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  6.  15
    David Widerker (2016). A New Argument Against Libertarian Free Will? Analysis 76 (3):296-306.
    In this paper, I present an argument that shows that the belief in libertarian freedom is inconsistent with two assumptions widely accepted by those who are physicalists with regard to the relation between the mental and the physical - that mental properties are distinct from physical properties, and that mental properties supervene on physical properties. After presenting the argument, I trace its implications for the question of the compatibility of libertarian free will and physicalism in general.
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  7. David Widerker (2006). Libertarianism and the Philosophical Significance of Frankfurt Scenarios. Journal of Philosophy 103 (4):163-187.
  8. David Widerker (1991). Frankfurt on 'Ought Implies Can' and Alternative Possibilities. Analysis 51 (4):222 - 224.
  9.  11
    David Widerker & Ira M. Schnall (2014). The Direct Argument for Incompatibilism. In David Palmer (ed.) Libertarian Free Will, Oxford University Press, 2014, pp. 88-106. 88-106.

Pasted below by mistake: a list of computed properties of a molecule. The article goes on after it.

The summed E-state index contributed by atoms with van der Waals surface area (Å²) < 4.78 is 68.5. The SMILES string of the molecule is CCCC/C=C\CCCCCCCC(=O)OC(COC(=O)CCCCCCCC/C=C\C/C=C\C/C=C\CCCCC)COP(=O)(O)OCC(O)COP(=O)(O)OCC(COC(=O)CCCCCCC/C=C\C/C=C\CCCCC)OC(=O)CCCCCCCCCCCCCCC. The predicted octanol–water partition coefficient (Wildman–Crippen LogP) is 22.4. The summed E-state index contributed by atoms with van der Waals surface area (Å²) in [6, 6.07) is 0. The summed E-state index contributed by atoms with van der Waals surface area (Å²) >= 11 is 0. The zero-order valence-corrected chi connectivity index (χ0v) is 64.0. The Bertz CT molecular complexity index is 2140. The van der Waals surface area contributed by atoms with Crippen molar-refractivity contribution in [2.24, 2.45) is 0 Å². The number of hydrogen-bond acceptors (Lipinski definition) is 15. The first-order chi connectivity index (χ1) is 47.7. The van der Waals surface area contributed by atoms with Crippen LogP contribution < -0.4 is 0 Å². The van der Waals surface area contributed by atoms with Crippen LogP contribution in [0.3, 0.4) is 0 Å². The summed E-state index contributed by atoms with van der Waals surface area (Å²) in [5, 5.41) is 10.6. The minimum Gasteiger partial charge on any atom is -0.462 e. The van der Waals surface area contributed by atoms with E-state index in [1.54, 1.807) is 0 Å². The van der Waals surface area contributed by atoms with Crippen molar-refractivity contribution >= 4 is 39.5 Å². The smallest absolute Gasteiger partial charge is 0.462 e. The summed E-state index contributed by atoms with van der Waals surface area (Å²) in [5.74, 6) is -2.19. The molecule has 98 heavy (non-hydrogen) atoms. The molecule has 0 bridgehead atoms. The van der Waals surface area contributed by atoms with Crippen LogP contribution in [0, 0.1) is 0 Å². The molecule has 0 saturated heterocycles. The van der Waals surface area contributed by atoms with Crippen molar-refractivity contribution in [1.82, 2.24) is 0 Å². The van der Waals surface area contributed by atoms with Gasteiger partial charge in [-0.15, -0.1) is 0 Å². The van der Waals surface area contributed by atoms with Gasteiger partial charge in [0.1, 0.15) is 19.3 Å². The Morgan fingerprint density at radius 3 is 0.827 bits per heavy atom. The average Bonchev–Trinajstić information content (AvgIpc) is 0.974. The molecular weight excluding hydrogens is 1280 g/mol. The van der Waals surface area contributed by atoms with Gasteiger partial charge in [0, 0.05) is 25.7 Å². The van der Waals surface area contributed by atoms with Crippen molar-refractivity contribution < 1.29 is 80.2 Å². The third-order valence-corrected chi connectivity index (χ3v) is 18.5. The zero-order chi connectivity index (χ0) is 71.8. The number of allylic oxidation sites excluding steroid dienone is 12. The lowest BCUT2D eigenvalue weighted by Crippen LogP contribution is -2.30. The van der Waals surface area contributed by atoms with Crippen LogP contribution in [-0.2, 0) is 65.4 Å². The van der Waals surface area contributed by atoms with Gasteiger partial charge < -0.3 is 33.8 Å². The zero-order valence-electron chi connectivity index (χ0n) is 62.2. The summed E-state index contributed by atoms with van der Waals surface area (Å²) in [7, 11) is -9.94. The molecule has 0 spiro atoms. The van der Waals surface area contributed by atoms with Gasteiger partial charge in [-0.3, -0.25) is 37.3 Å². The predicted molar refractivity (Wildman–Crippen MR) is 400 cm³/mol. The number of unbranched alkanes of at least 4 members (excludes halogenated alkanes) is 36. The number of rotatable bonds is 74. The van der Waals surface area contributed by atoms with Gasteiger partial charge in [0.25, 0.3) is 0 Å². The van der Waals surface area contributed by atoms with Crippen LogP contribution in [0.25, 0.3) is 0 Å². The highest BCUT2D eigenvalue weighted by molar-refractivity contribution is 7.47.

Peter van Inwagen's Direct Argument (DA) purports to establish the incompatibility of determinism and moral responsibility, without appealing to the notion of avoidability, a notion on whose analysis compatibilists and incompatibilists disagree. Van Inwagen intended DA to refute compatibilism, or at least to shift the burden of proof onto the compatibilist. In this paper, we offer a critical assessment of DA. We examine a variety of objections to DA due to John Fischer and Mark Ravizza, Ishtiyaque Haji, Seth Shabo, Michael (...)
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  10. Ira M. Schnall & David Widerker (2012). The Direct Argument and the Burden of Proof. Analysis 72 (1):25-36.
    Peter van Inwagen's Direct Argument (DA) for incompatibilism purports to establish incompatibilism with respect to moral responsibility and determinism without appealing to assumptions that compatibilists usually consider controversial. Recently, Michael McKenna has presented a novel critique of DA. McKenna's critique raises important issues about philosophical dialectics. In this article, we address those issues and contend that his argument does not succeed.
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  11.  47
    David Widerker (2002). Farewell to the Direct Argument. Journal of Philosophy 99 (6):316-324.
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  12.  7